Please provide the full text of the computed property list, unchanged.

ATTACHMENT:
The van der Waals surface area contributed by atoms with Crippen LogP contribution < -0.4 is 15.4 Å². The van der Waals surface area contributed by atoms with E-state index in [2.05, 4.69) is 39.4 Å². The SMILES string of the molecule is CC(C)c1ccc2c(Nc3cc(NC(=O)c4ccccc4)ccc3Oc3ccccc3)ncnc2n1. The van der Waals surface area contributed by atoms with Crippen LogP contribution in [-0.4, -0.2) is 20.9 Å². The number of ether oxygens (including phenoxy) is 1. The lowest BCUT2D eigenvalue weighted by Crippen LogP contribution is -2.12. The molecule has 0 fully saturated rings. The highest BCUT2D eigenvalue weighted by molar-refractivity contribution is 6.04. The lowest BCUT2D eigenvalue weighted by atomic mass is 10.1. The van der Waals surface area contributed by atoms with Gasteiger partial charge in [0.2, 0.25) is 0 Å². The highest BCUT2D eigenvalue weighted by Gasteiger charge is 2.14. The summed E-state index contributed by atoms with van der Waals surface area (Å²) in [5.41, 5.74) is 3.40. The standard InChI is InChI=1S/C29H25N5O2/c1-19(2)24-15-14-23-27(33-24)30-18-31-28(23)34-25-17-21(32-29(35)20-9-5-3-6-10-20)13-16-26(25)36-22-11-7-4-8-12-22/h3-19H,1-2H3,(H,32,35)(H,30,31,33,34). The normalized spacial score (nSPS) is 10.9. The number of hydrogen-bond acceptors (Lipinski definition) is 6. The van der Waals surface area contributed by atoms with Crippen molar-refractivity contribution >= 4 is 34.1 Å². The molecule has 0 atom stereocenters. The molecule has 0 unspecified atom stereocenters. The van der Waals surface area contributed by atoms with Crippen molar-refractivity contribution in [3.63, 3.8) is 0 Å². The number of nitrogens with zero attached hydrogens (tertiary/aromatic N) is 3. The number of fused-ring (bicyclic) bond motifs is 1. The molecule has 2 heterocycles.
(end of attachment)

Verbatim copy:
The van der Waals surface area contributed by atoms with Crippen LogP contribution < -0.4 is 15.4 Å². The van der Waals surface area contributed by atoms with E-state index in [2.05, 4.69) is 39.4 Å². The SMILES string of the molecule is CC(C)c1ccc2c(Nc3cc(NC(=O)c4ccccc4)ccc3Oc3ccccc3)ncnc2n1. The van der Waals surface area contributed by atoms with Crippen LogP contribution in [-0.4, -0.2) is 20.9 Å². The number of ether oxygens (including phenoxy) is 1. The lowest BCUT2D eigenvalue weighted by Crippen LogP contribution is -2.12. The molecule has 0 fully saturated rings. The highest BCUT2D eigenvalue weighted by molar-refractivity contribution is 6.04. The lowest BCUT2D eigenvalue weighted by atomic mass is 10.1. The van der Waals surface area contributed by atoms with Gasteiger partial charge in [0.2, 0.25) is 0 Å². The highest BCUT2D eigenvalue weighted by Gasteiger charge is 2.14. The summed E-state index contributed by atoms with van der Waals surface area (Å²) in [5.41, 5.74) is 3.40. The standard InChI is InChI=1S/C29H25N5O2/c1-19(2)24-15-14-23-27(33-24)30-18-31-28(23)34-25-17-21(32-29(35)20-9-5-3-6-10-20)13-16-26(25)36-22-11-7-4-8-12-22/h3-19H,1-2H3,(H,32,35)(H,30,31,33,34). The normalized spacial score (nSPS) is 10.9. The number of hydrogen-bond acceptors (Lipinski definition) is 6. The van der Waals surface area contributed by atoms with Crippen molar-refractivity contribution >= 4 is 34.1 Å². The molecule has 0 atom stereocenters. The molecule has 0 unspecified atom stereocenters. The van der Waals surface area contributed by atoms with Crippen molar-refractivity contribution in [3.63, 3.8) is 0 Å². The number of nitrogens with zero attached hydrogens (tertiary/aromatic N) is 3. The number of fused-ring (bicyclic) bond motifs is 1. The molecule has 2 heterocycles.